One fruit of that friendship was the publication of this first letter from Keats’s tour in the June 1836 Western Messenger (and part of the 23 and 26 July 1818 letter to Tom in the July 1836 issue of the magazine). Clarke heaps praise on Keats’s letters, calling them “of a higher order of composition than his poems.” If he thought the letters were so precious, then maybe he shouldn’t have lost this one, no?? But hold on a second. Let’s not rush to blame Clarke for the letter’s disappearance. Here are a few reasons why it’s plausible that today’s letter was lost through the fault of some other person.

First, Clarke obviously did value the letters quite highly. He notes in his intro, “We hope that they [i.e. the letters] will ere long be put into the possession of the public.” More significantly, the other letter which Clarke publishes in the July issue of The Western Messenger still does exist. It’s now at Harvard, having at some point made its way into what became known as the “Crewe Collection,” the materials assembled by Richard Monckton Milnes and then maintained by his son Robert Offley Ashburton Crewe-Milnes, later the first Marquess of Crewe. What’s strange about this letter, though, is that it didn’t make its way into that collection until sometime much later than most of the other materials. Milnes collected most of his stuff prior to the 1848 publication of Life, Letters, and Literary Remains of John Keats. The manuscript of the 23 and 26 July 1818 letter to Tom was not one of those. The text of the letter did appear in the 1848 book, but it was based on a transcript made by John Jeffrey in 1845. For Milnes 1867 edition, he was still relying on the Jeffrey transcript. Some letters that had been in the American Keats family possession were given to John Gilmer Speed by his mother Emma Keats Speed (daughter of George) before his 1883 publication of an edition of Keats’s letters and poems. But for the text of the July 1818 letter to Tom, Gilmer Speed relied on Milnes, who had relied on Jeffrey’s transcript. So sometime between 1845 and 1883, it’s likely that Emma Speed gave the July letter to someone, and that it made its way to the Crewe collection through sale sometime toward the end of the nineteenth century or beginning of the twentieth.

Ah, but what about the 25-27 June 1818 letter? Well, we remain skeptical that Clarke owned it and lost it, even though he certainly could have printed and copied two letters for The Western Messenger, returned one of them (the 23-26 July letter) and kept the other (today’s letter). There is one other letter that James Freeman Clarke most certainly did own, and which still survives to this day. That’s the 3-9 July 1818 letter to Tom. It remained in the Clarke family until 1946, when they gave the letter to Harvard. Here’s the rub, though–this letter was not given to Clarke by George in 1836. We know this for two reasons: first, he didn’t publish it in his magazine, which seems like something he would have done either then or in the future if he owned from 1836 onward. Second, John Jeffrey made a transcript of the 3-9 July letter in 1845. He could not have done so if Clarke owned the letter, since Clarke was not living in Louisville in 1845. Clarke left Louisville in 1840 and lived in Boston for most of the rest of his life. He traveled to Louisville in summer 1851 and again in May 1873. From his letters we know that during the latter visit he spent two days visiting with Emma Keats Speed, during which time it seems plausible she may have given her old friend the Keats letter as a parting gift.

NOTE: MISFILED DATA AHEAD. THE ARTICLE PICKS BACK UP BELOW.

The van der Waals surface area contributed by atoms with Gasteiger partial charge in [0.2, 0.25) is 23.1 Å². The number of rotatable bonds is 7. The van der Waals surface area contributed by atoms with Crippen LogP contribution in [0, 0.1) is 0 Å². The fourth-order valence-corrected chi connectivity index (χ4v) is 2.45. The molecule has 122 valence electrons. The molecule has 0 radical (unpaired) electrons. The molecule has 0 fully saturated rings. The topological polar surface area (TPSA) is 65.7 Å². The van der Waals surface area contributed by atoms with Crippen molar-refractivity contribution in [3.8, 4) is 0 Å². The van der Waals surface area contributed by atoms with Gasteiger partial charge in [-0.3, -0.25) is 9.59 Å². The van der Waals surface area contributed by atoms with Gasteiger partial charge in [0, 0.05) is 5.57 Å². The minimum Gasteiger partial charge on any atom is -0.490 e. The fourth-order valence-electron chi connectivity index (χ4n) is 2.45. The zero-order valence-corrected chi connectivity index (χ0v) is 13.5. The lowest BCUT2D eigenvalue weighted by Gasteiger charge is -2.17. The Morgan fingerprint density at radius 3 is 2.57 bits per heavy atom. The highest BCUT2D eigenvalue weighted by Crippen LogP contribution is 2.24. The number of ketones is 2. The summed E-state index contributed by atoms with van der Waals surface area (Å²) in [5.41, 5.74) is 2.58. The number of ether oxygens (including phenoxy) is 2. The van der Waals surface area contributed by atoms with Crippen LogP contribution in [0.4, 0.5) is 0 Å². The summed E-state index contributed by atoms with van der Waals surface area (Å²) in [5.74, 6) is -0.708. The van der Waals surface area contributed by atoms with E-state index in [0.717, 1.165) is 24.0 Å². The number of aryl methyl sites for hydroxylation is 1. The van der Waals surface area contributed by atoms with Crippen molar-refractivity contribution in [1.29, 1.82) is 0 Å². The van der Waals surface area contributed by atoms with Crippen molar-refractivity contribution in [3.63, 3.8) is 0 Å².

So there are three letters connected with Clarke. Two survive, one having been passed down through his family after it was likely given to him by Emma Keats Speed in either 1851 or 1873, the other having been used by him in 1836 and most likely promptly returned to George Keats, after which the letter stayed in the Keats family and was probably given by EKS to someone else. As for the third letter, today’s letter, the first from the Northern Tour–well, we just don’t know. Perhaps EKS gave it to a young Abraham Lincoln when he visited the Speed family plantation in July 1841, just after Emma had married Philip Speed, the brother of Lincoln’s good friend Joshua Speed. Lincoln and Joshua Speed met in Springfield, Illinois, where Speed owned a general store. Maybe Emma wanted to get in good with her new family by making a nice gesture to the tall, lanky guy visiting Joshua. Yes, we’re gonna go ahead and blame Lincoln for losing today’s letter. That’s our story and we’re sticking to it!

Regardless of what happened to the letter after 1836, we at least have the text of it thanks to Clarke’s insertion of it in his magazine. And that’s how we’ll give you the letter for today (along with Clarke’s intro to the letter). Enjoy, and come back in two days to read more about the content of the letter!